On Chartres Street in New Orleans's French Quarter, you can find the best muffuletta sandwich and the best Pimm's Cup cocktail at a place called Napoleon House—so named because it was meant to be the residence of L'Empereur, just as soon as the pirates could rescue him from his exile in the middle of the Atlantic Ocean.
After the Battle of Waterloo saw the final defeat of Napoleon in 1815, he was exiled for a second time to a remote island. The world was certain he could never escape and would never again threaten the security of Europe or its royal families. That island was St. Helena, from which the British could see pretty much anyone coming their way, allowing them to fight off anyone who might try to rescue the former French emperor. You would have to be a crazy kind of outlaw to attempt such a daring rescue.
New Orleans just happened to have a lot of those—and some very famous ones at that.
By 1821, Napoleon had been on this chunk of rock in the middle of the ocean, surrounded by British warships and British troops, for five years. The onetime "Master of Europe" was likely getting tired of his forced retirement from public life. So were the fans of the Emperor. One of those fans was Nicolas Girod, the first popularly-elected mayor of New Orleans. Girod was a bonafide Bonaparte superfan and a Frenchman through and through; he hated that his Emperor was stranded on a rock somewhere in the ocean. He wanted to bring Napoleon to New Orleans, so he enlisted the most infamous pirate in New Orleans's history to bring him there.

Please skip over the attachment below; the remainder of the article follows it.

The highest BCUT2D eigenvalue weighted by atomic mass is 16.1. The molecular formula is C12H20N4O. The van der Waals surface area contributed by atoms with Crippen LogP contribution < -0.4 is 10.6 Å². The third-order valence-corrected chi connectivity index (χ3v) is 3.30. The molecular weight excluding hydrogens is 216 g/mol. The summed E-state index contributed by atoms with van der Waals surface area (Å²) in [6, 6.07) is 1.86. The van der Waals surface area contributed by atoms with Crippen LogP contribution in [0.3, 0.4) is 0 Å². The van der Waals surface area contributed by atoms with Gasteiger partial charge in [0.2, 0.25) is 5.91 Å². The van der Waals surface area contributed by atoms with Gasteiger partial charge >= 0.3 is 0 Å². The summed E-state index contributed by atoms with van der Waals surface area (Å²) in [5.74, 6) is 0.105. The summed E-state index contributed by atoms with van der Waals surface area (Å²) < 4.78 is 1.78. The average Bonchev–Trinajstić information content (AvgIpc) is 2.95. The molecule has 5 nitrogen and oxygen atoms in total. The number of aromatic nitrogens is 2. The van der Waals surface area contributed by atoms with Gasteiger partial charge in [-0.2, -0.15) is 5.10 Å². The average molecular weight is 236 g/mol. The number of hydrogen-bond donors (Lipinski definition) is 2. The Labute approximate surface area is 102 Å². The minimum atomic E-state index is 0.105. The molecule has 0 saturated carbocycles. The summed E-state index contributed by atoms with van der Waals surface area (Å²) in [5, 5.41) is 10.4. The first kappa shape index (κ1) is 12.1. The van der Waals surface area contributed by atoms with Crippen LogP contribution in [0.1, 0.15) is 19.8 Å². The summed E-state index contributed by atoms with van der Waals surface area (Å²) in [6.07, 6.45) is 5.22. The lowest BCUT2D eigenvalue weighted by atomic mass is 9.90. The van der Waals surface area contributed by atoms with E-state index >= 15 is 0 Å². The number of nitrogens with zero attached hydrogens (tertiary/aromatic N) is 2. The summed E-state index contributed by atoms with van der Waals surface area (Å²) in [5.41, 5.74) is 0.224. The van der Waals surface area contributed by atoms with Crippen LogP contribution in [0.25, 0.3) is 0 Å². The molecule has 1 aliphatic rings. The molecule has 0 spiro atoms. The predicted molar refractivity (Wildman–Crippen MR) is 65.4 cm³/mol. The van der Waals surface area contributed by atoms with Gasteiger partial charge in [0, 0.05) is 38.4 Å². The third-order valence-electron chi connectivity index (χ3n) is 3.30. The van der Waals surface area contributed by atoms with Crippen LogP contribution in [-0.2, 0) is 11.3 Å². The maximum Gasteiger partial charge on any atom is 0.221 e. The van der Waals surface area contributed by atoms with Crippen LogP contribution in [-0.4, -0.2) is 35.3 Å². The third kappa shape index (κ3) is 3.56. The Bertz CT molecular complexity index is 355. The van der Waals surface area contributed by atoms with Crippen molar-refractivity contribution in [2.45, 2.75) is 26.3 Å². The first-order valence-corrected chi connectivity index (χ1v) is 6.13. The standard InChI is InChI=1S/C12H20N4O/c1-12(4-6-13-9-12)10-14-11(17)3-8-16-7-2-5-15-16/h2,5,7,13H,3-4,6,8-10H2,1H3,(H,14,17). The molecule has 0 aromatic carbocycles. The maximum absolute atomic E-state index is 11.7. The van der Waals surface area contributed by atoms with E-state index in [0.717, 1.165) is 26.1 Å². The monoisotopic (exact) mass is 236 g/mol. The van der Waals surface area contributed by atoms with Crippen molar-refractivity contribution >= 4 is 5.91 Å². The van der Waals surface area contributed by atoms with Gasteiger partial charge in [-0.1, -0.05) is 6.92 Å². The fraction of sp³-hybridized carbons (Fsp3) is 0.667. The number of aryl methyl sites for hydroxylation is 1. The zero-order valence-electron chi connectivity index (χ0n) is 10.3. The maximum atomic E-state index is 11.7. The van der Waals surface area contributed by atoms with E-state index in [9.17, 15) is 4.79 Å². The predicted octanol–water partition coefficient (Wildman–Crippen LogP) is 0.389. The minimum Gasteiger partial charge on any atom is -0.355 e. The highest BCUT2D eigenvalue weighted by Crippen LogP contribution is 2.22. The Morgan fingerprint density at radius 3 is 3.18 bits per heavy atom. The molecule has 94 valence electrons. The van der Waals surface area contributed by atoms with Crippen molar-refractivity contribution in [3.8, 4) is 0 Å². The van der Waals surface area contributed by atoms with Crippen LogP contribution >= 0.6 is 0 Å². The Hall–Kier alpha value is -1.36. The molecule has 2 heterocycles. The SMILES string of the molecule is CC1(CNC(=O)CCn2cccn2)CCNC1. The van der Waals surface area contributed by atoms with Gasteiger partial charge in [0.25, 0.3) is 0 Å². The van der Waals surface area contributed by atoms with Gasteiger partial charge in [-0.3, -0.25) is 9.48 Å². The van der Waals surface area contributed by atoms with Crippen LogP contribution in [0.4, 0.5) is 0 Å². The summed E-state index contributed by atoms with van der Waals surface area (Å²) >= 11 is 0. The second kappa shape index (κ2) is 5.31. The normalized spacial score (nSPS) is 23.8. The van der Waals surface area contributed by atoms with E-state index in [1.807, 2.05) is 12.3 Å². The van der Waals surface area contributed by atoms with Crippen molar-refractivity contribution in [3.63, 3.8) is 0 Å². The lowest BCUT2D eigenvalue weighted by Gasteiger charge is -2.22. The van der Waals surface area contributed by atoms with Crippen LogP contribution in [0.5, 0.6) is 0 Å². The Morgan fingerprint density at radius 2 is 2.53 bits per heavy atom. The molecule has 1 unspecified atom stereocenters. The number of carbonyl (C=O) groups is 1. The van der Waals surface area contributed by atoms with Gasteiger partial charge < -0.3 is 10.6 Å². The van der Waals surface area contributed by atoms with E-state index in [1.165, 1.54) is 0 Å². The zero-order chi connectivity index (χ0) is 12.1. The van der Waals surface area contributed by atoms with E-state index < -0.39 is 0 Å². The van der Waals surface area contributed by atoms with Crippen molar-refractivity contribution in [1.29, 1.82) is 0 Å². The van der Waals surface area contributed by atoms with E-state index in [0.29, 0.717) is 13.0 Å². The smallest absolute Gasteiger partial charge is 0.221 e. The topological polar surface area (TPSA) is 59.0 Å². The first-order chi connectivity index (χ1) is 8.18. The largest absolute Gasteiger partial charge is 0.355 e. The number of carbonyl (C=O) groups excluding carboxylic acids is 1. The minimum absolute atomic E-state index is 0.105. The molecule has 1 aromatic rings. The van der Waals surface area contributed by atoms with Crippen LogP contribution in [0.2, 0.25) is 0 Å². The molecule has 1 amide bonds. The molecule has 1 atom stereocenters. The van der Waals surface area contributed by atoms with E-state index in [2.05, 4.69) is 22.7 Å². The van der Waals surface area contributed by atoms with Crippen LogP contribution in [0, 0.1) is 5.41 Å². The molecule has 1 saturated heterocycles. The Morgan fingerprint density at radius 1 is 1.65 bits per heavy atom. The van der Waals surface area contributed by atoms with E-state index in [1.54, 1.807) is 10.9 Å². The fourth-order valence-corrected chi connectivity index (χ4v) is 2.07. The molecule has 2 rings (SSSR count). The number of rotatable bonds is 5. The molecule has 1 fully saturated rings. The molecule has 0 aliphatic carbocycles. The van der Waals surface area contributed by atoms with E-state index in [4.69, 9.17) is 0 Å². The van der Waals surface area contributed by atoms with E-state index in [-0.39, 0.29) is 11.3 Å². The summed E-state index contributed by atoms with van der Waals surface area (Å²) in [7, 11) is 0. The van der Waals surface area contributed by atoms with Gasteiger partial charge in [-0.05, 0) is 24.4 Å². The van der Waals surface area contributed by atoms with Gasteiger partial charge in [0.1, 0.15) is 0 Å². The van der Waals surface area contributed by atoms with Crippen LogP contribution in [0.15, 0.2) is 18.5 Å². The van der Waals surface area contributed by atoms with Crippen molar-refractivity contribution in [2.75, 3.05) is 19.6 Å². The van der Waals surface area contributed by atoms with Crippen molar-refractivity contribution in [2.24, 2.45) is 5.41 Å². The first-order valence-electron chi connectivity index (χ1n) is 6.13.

Jean Lafitte was the leader of the Barataria Bay pirates, the very same ones who helped Andrew Jackson defend New Orleans from the British in the 1815 battle. Lafitte and his men received pardons for their pirating crimes that day. But the pirates and Girod were ready to take to the seas against the British once more, this time to bring Napoleon to his new home in New Orleans.
Lafitte hand-picked a crew of men with extensive experience in piloting small, fast boats. Though no writings of the specific plan exist, from what is known of the plot, it appeared the pirates were just going to fly past the British warships under the cover of darkness, land quickly on the shore, and attempt to spirit the emperor away via those small boats.
Just before the crew was set to depart in 1821, however, a ship arrived in the port of New Orleans with the news that Girod's emperor had died. The plan was, of course, scrapped. Today, the house on Chartres Street still stands and is a restaurant and bar called "Napoleon House", retaining the name of its famous would-be tenant.
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Featured photo: Wikimedia Commons